1] Now as they spoke to the people, the priests, the captain of the temple, and the Sadducees came upon them, 2] being greatly disturbed that they taught the people and preached in Jesus the resurrection from the dead. 3] And they laid hands on them, and put them into custody until the next day, for it was already evening. 4] However, many of those who heard the word believed; and the number of the men came to be about five thousand.
The chapter continues from chapter 3 and gives a second result of the Peter’s sermon beside the conversion of about five thousand men: he and the disciples get arrested. The chapter may be divided into three sections: their detention, vs. 1-4, their defense, vs. 5-20, and their dismissal, vs. 21-23.
The title of the post refers to the arrest described in our verses. It was the first arrest in the history of the church, but it certainly was not the last.
1. The Captors, the priests, the captain of the temple and the Sadducees, v. 1.
The priests were responsible for procedures for the offerings and sacrifices brought into the Temple. The captain of the temple was what we might call “the head of security.” The Sadducees were the liberal wing of Israel’s leadership and, as Matthew 22:23 and Acts 23:8 tell us, say there is no resurrection – and no angel or spirit. The Pharisees were the conservatives and believed in both the resurrection and angels. Paul turned that difference to his advantage in one of his trials, Acts 23:6. There was a third party, “the Herodians,” who, to one degree or another, allied themselves with Rome. Perhaps they thought, “If you can’t beat ’em, join ’em.”
2. The Controversy, v. 2.
There were two things which bothered these officials:
a. they taught the people.
This may seem strange to us, but we shouldn’t overlook it. The attitude of these leaders, along with the Pharisees, was one of disdain and contempt for the “little people,” John 7:45-49, as well as any idea that any but themselves should “teach the people.” They were the spiritual leaders of the nation. The common people might listen to this interloper into the spiritual affairs of the nation, but they themselves were far above such things. It’s interesting that while we do read of Pharisees who came to the Lord, Paul being the notable example, there is no record of any Sadducee doing so.
Sadly, that attitude is still around. In my own experience, I’ve heard a seminary graduate lament that “you can’t really teach much at the ‘Sunday School’ level,” and another brother, looking forward to teaching in a “Bible Institute,” rejoiced that now he would really have to study for “those” people because the folks in the church he was pastoring didn’t require much study or preparation(!) And, yes, I really did hear these men make those statements.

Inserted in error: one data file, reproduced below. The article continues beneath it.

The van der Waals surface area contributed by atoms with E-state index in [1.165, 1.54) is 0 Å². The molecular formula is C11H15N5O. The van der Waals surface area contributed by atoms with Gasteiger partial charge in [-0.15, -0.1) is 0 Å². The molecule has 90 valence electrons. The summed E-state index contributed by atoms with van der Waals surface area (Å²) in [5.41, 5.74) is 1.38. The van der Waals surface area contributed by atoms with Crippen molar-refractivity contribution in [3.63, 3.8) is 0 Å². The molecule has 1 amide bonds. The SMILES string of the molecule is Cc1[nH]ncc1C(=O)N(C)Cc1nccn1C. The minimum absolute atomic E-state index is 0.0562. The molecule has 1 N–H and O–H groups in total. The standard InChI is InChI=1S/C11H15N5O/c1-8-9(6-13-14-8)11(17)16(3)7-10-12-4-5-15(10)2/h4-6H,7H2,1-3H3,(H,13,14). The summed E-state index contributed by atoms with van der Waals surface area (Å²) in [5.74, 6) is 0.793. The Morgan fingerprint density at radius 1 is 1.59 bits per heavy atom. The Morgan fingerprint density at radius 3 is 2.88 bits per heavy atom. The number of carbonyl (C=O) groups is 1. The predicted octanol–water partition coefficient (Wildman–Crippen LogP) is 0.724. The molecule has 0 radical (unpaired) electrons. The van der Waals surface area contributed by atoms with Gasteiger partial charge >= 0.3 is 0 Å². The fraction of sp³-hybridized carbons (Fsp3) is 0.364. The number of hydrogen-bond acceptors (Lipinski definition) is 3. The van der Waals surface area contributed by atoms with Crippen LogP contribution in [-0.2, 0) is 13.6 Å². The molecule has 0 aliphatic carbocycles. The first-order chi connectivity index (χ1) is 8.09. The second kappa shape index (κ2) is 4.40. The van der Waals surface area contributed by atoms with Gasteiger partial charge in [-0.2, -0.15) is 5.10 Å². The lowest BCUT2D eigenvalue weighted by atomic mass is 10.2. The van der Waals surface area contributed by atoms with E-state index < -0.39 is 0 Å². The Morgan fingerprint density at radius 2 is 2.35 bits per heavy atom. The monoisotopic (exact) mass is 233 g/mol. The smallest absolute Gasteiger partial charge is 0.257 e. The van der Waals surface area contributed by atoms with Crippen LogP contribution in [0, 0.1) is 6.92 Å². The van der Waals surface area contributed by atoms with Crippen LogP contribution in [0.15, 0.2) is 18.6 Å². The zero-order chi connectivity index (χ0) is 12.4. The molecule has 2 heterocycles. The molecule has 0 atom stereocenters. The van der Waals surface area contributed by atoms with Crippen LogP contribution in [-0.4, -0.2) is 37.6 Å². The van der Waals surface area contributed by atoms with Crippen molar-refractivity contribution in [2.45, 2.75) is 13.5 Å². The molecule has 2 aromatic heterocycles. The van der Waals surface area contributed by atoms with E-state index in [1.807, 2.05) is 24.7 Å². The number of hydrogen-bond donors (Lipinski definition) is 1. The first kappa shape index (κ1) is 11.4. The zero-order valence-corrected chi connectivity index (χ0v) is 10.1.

I recognize the need for advance training for some, to counter the unbelief and skepticism of so-called “higher education” in our day, although the early church did alright without it, and do not necessarily say that we should do away with seminaries and such. I do deny that “the church” is in any way inferior to the seminary. The local church was intended to be the center of evangelism, and instruction, to raise up faithful men, who will be able to teach others also, 2 TImothy 2:2; Matthew 28:18-20. There is no provision in Scripture for the numerous “para-church” organizations which have sprung up. In fact, I believe that disregard of this Biblical principle has led to the deplorable and apostate condition of much of “Christianity” today.
b. they preached in Jesus the resurrection from the dead.
For the Sadducees, at least, this was the disciples’ main offense. Not only were Peter and John teaching people these men thought to be incapable of learning, they were preaching heresy! It seems from the phrasing that they weren’t just proclaiming the resurrection of Jesus, but through Him the resurrection of everyone, as Paul later taught 1 Corinthians 15.
The Resurrection of our Lord was the message of the early church, Acts 1:22; 2:31; 4:2, 33; 17:18, 32; 24:15, 21. As Paul put it in 1 Corinthians 15:17, 19, If Christ is not risen from the dead, your faith is futile; you are still in your sins! If in this life only we have hope in Christ, we are of all men the most pitiable. If there is no resurrection, the sin question has not been answered. Scripture has firmly established that there is an “after” as far as death is concerned, that it is not the end of our existence, and that much of what happens in this life will not bear fruit until then: Some men’s sins are clearly evident, preceding them to judgment, but those of some men follow later. Likewise, the good works of some are clearly evident, and those that are otherwise cannot be hidden, 1 Timothy 5:24-25.
Death might come as an interruption to this life, but really, it is only an intermission, as it were, between two acts:
But I do not want you to be ignorant, brethren concerning those who have fallen asleep, lest you sorrow as others who have no hope. For if we believe that Jesus died and rose again, even so God will bring with Him those who sleep in Jesus.
For this we say to you by the word of the Lord, that we who are alive and remain until the coming of the Lord will by no means precede those who are asleep. For the Lord Himself will descend from heaven with a shout, with the voice of an archangel, and with the trumpet of God. And the dead in Christ will rise first. Then we who are alive and remain shall be caught up together with them in the clouds to meet the Lord in the air. And thus we shall always be with the Lord. Therefore comfort one another with these words, 1 Thessalonians 4:13-18.